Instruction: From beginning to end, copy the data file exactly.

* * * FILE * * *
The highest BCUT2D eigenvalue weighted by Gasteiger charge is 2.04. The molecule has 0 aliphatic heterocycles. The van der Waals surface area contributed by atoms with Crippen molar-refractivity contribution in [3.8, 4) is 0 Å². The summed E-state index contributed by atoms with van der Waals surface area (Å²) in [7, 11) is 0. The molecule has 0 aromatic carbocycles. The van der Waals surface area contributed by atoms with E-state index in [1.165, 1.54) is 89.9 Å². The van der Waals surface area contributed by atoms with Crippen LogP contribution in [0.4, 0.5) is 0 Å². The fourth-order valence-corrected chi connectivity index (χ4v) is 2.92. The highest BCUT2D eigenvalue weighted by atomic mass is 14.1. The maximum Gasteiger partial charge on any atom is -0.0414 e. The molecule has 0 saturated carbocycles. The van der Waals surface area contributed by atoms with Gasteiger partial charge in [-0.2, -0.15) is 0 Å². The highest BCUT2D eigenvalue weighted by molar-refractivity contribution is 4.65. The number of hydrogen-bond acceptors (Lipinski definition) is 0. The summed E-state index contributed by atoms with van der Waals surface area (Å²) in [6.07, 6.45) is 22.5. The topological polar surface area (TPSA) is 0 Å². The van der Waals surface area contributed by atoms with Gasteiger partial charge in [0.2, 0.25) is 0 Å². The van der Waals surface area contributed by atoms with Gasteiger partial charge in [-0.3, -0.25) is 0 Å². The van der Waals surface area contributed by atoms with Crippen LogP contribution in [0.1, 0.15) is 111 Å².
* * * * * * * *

The highest BCUT2D eigenvalue weighted by Gasteiger charge is 2.04. The molecule has 0 aliphatic heterocycles. The van der Waals surface area contributed by atoms with Crippen molar-refractivity contribution in [3.8, 4) is 0 Å². The summed E-state index contributed by atoms with van der Waals surface area (Å²) in [7, 11) is 0. The molecule has 0 aromatic carbocycles. The van der Waals surface area contributed by atoms with E-state index in [1.165, 1.54) is 89.9 Å². The van der Waals surface area contributed by atoms with Crippen LogP contribution in [0.4, 0.5) is 0 Å². The fourth-order valence-corrected chi connectivity index (χ4v) is 2.92. The highest BCUT2D eigenvalue weighted by atomic mass is 14.1. The maximum Gasteiger partial charge on any atom is -0.0414 e. The molecule has 0 saturated carbocycles. The van der Waals surface area contributed by atoms with Gasteiger partial charge in [-0.2, -0.15) is 0 Å². The highest BCUT2D eigenvalue weighted by molar-refractivity contribution is 4.65. The number of hydrogen-bond acceptors (Lipinski definition) is 0. The summed E-state index contributed by atoms with van der Waals surface area (Å²) in [6.07, 6.45) is 22.5. The topological polar surface area (TPSA) is 0 Å². The van der Waals surface area contributed by atoms with Gasteiger partial charge in [0.2, 0.25) is 0 Å². The van der Waals surface area contributed by atoms with Gasteiger partial charge in [-0.3, -0.25) is 0 Å². The van der Waals surface area contributed by atoms with Crippen LogP contribution in [0.1, 0.15) is 111 Å².